How walkable is your neighborhood?

Starbucks customers leave a Starbucks store in San Francisco, Calif.

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Steve Chiotakis: So yeah, those transportation costs can really add up to some buyer's remorse. So it's no wonder why some people want to stay in the city and not commute anywhere. And that brings up another question: What's a good way of rating an urban neighborhood? Here's one: It's called a "Walk Score."

From station KALW in San Francisco, Nathanael Johnson explains.


Nathanael Johnson: To find out how Walk Scores work, I asked Matt Lerner, to pull up the website, and punch in his home address. He's the chief technology at Front Seat, the company that created the Walk Score.

Matt Lerner: I see a map appear, and I see all of the nearby public transit, I see the grocery stores, the coffee shops, the restaurants, the things I might want to walk to.

The program adds up these things and spits out a score.

Lerner: And my home, has a Walk Score of 89 out of 100, which means that for almost everything I need to do, say, on a weekend, I rarely get in the car.

Lerner says the point is to make walkability visible to the market.

Lerner: There are hundreds of people who study the benefits of walkable neighborhoods. But there was nothing that a consumer could use when they're looking for a place to live to say, "Aha! I found a walkable house."

And that brings us to 221 Noe Street in San Francisco. It's a big yellow building offering 12 condominiums, each fixed up with new wood floors and copper plumbing. But the entire building has just two parking spots. On the other hand, the building happens to be in the Duboce Triangle neighborhood, where you can walk to everything. That can make all the difference in the world, says Realtor Scott Whelan, when buyers start to do the math.

Scott Whelan: Yeah, so someone that may be on the edge of being able to afford something, where they may say, "I'll never buy without parking and my budget is $500,000," might look at this at $450,000 and say, "You know what, it's transit friendly, I don't need the car, I can save 50-grand. I would do it."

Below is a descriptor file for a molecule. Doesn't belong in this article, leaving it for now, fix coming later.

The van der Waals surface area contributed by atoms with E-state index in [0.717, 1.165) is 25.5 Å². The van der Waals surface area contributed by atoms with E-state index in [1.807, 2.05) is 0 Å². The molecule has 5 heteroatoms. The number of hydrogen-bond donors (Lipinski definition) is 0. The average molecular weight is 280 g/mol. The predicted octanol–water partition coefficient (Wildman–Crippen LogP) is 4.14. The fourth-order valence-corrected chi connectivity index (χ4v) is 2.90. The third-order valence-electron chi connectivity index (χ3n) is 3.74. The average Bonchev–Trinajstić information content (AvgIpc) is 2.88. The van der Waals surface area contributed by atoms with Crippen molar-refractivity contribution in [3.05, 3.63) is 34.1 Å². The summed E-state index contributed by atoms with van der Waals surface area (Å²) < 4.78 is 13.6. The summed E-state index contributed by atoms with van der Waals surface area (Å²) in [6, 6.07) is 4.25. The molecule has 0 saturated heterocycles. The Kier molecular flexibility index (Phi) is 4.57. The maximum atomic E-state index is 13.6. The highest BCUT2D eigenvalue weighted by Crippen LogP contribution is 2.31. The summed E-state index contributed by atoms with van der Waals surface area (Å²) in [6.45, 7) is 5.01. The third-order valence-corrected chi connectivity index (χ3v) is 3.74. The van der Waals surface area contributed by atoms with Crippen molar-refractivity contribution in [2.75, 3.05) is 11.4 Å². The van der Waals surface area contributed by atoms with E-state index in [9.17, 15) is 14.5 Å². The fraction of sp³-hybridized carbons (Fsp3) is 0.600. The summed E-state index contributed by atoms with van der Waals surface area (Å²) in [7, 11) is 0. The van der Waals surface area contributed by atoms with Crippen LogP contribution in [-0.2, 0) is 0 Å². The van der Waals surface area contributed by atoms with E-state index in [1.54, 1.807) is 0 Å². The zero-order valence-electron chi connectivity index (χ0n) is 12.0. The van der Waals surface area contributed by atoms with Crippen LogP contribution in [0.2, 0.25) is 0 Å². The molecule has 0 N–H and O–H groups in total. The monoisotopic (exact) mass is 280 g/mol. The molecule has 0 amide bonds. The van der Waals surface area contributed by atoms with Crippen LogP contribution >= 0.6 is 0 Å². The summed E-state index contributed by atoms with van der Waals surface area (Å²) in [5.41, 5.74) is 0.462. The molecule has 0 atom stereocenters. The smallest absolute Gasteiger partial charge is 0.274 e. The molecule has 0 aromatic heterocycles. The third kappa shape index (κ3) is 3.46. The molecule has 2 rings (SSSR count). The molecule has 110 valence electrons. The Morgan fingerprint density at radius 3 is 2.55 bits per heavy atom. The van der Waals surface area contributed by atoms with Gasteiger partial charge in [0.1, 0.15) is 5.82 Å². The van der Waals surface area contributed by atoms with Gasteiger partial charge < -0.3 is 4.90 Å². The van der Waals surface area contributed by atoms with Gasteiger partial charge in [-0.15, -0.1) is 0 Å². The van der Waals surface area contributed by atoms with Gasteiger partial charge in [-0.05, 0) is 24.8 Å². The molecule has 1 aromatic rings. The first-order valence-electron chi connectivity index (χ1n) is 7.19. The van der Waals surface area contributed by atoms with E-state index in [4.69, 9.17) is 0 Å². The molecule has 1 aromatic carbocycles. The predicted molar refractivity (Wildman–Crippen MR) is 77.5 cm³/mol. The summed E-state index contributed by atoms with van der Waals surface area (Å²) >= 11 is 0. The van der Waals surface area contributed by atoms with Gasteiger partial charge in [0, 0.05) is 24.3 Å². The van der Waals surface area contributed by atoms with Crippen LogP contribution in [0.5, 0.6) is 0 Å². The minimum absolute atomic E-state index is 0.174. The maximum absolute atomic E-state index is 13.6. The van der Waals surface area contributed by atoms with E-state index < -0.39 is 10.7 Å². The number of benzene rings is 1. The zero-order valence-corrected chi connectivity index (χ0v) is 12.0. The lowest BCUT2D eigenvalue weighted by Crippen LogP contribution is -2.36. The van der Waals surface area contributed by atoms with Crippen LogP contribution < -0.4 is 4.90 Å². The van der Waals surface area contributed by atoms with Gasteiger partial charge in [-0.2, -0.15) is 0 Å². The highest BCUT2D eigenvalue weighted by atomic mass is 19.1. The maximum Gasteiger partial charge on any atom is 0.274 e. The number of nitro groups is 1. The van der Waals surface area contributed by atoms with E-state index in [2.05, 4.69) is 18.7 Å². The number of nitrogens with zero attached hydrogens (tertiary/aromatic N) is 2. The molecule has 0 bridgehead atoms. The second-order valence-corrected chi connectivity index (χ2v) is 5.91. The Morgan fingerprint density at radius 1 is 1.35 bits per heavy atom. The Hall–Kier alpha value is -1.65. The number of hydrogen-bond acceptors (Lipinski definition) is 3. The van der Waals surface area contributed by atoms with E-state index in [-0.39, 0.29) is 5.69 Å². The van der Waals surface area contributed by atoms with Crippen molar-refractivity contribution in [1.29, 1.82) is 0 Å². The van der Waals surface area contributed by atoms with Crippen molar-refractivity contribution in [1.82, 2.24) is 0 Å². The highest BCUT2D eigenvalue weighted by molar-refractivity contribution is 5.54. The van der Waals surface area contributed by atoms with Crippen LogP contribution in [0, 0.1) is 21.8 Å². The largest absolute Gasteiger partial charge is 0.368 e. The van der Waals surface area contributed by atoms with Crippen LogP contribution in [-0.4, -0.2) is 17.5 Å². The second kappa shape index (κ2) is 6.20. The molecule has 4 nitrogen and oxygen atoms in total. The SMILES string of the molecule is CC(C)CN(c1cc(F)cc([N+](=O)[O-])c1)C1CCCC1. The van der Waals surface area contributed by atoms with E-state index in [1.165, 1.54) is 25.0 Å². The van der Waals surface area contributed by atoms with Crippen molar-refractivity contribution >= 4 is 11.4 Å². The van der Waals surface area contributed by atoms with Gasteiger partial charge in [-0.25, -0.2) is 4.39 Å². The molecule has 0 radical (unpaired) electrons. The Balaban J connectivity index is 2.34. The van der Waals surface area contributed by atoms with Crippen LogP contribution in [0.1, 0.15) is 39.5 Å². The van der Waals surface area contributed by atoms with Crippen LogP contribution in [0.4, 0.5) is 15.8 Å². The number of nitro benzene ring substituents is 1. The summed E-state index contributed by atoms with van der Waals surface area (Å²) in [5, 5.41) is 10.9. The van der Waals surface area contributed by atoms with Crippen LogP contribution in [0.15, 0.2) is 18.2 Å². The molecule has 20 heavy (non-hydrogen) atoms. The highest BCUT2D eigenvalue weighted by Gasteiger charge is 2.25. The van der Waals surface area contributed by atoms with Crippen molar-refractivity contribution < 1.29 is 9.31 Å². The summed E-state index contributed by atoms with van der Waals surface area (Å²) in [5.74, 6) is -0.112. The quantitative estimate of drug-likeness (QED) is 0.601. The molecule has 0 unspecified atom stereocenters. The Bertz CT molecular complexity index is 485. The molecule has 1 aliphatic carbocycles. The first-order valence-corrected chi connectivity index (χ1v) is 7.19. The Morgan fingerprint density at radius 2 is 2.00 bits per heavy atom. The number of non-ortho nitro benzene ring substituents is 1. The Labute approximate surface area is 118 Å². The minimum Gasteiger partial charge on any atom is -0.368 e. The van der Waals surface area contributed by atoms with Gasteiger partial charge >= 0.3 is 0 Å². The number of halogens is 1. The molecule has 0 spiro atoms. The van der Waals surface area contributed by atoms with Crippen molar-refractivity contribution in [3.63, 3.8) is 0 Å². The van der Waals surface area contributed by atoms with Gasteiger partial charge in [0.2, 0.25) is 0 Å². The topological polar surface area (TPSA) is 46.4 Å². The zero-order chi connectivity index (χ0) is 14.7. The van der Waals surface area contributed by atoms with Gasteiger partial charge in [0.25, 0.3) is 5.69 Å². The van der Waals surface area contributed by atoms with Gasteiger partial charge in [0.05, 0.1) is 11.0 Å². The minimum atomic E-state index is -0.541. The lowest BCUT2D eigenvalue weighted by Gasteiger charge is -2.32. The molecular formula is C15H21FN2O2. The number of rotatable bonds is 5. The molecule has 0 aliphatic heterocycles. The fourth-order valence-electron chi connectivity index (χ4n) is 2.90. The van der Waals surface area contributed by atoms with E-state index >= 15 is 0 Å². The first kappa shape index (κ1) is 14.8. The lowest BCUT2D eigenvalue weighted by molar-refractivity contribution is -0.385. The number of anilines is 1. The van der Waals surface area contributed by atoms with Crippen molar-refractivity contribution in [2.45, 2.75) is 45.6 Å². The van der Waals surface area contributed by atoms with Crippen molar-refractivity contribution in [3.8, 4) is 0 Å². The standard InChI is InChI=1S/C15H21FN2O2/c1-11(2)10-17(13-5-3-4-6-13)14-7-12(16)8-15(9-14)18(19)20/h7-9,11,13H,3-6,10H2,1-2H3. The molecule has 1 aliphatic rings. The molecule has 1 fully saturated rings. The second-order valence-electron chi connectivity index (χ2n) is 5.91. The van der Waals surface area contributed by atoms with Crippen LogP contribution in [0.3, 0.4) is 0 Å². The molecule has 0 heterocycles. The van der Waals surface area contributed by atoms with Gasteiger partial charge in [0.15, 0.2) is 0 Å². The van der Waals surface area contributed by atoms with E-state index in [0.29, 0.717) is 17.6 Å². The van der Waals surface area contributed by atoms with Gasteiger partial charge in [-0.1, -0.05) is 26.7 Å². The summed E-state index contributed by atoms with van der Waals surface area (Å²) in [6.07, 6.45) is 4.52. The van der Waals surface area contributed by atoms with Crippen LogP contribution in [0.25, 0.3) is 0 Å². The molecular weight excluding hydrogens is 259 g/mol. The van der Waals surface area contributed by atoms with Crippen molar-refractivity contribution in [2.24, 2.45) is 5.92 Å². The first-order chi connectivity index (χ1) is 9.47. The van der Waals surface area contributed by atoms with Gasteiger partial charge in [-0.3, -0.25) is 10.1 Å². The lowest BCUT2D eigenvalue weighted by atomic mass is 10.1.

Whelan prominently advertises that the condos at 221 Noe have a near perfect Walk Score, 98 out of 100.

To get a sense of what this means, I take a walk around the block with Elizabeth Macdonald, who teaches city planning at UC Berkeley.

Johnson: This is just a little corner store.

Elizabeth Macdonald: There are corner stores, there are cafes, there are bistros on a number of the individual corners.

Not to mention grocery stores, banks, cleaners, a sunny little park and a pair of street car lines. The Duboce Triangle is right in the center of the city, but it feels like a small town. Living in this kind of environment, she says, makes for a better quality of life.

Macdonald: There's an association between higher levels of walking and lower levels of obesity.

And Realtor Scott Whelan hopes all that will draw bids.

Potential buyer Kate Isenberg is wandering through Whelan's open house. She wants something with character and lots of light, but because she doesn't have a car...

Kate IsenbergI wouldn't even consider a place in a neighborhood that didn't have a really good public transit link nearby, preferably more than one, actually. That's why I like this neighborhood.

After looking around Isenberg says the condo's pretty nice, but it's also pretty small. She's a musician, and she'd love to have an extra room to record in. But Isenberg says if she has to choose between an extra room and a walkable neighborhood, she's going with the walkable neighborhood.

There are enough people like Isenberg in San Francisco that each one-point increase in Walk Score can boost the value of a home by $3,000. That's according to the policy group CEOs for Cities. They found other cities show a similar, although lower, premium.

But Walk Scores do have their limitations, says Berkeley Professor Elizabeth Macdonald.

Macdonald: What it's not going to tell you is anything about the actual physical quality of the spaces that you are walking though.

And Matt Lerner of Walk Score agrees: The score doesn't tell you if it's a nice neighborhood or a slum. But he is working on the algorithm, so one day, Walk Score may ask: Is there crime? Are there are trees? Sidewalks? Then, there really would be just one number that could tell you everything you needed to know about location, location and... location.

In San Francisco, I'm Nathanael Johnson for Marketplace Money.

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